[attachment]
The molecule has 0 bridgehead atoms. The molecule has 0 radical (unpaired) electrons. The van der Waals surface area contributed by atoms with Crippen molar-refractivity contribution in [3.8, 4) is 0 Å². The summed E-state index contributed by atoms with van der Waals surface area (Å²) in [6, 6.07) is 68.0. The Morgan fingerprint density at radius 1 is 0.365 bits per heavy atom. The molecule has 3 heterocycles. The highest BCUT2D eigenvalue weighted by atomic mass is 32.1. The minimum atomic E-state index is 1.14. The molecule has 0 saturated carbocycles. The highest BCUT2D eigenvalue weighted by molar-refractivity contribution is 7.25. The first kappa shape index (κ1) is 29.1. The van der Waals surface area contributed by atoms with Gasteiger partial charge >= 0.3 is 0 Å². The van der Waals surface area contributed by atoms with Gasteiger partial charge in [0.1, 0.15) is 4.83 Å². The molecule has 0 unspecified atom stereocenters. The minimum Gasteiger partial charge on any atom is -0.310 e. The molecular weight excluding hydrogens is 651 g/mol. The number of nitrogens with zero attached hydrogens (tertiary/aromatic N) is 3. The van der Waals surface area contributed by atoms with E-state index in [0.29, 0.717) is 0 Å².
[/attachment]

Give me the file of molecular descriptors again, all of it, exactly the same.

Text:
The molecule has 0 bridgehead atoms. The molecule has 0 radical (unpaired) electrons. The van der Waals surface area contributed by atoms with Crippen molar-refractivity contribution in [3.8, 4) is 0 Å². The summed E-state index contributed by atoms with van der Waals surface area (Å²) in [6, 6.07) is 68.0. The Morgan fingerprint density at radius 1 is 0.365 bits per heavy atom. The molecule has 3 heterocycles. The highest BCUT2D eigenvalue weighted by atomic mass is 32.1. The minimum atomic E-state index is 1.14. The molecule has 0 saturated carbocycles. The highest BCUT2D eigenvalue weighted by molar-refractivity contribution is 7.25. The first kappa shape index (κ1) is 29.1. The van der Waals surface area contributed by atoms with Gasteiger partial charge >= 0.3 is 0 Å². The van der Waals surface area contributed by atoms with Gasteiger partial charge in [0.1, 0.15) is 4.83 Å². The molecule has 0 unspecified atom stereocenters. The minimum Gasteiger partial charge on any atom is -0.310 e. The molecular weight excluding hydrogens is 651 g/mol. The number of nitrogens with zero attached hydrogens (tertiary/aromatic N) is 3. The van der Waals surface area contributed by atoms with E-state index in [0.29, 0.717) is 0 Å².